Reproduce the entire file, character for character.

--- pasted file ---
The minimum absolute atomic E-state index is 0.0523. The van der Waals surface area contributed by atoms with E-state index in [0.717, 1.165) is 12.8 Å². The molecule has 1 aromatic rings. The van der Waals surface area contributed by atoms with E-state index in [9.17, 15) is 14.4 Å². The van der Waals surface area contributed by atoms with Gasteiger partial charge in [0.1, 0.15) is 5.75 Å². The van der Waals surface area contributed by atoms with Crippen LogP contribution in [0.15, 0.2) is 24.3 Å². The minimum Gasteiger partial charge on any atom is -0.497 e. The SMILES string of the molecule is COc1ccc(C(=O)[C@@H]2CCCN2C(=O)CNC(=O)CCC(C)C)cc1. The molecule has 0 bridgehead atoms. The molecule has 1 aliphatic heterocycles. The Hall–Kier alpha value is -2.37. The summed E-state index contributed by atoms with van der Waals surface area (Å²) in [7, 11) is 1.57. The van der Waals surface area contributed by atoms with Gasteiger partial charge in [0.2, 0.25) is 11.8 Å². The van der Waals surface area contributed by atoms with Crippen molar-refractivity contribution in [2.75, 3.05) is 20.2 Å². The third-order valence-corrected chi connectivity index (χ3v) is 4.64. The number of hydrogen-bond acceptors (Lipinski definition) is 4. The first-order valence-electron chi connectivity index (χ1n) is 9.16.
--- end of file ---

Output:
The minimum absolute atomic E-state index is 0.0523. The van der Waals surface area contributed by atoms with E-state index in [0.717, 1.165) is 12.8 Å². The molecule has 1 aromatic rings. The van der Waals surface area contributed by atoms with E-state index in [9.17, 15) is 14.4 Å². The van der Waals surface area contributed by atoms with Gasteiger partial charge in [0.1, 0.15) is 5.75 Å². The van der Waals surface area contributed by atoms with Crippen LogP contribution in [0.15, 0.2) is 24.3 Å². The minimum Gasteiger partial charge on any atom is -0.497 e. The SMILES string of the molecule is COc1ccc(C(=O)[C@@H]2CCCN2C(=O)CNC(=O)CCC(C)C)cc1. The molecule has 0 bridgehead atoms. The molecule has 1 aliphatic heterocycles. The Hall–Kier alpha value is -2.37. The summed E-state index contributed by atoms with van der Waals surface area (Å²) in [7, 11) is 1.57. The van der Waals surface area contributed by atoms with Gasteiger partial charge in [0.2, 0.25) is 11.8 Å². The van der Waals surface area contributed by atoms with Crippen molar-refractivity contribution in [2.75, 3.05) is 20.2 Å². The third-order valence-corrected chi connectivity index (χ3v) is 4.64. The number of hydrogen-bond acceptors (Lipinski definition) is 4. The first-order valence-electron chi connectivity index (χ1n) is 9.16.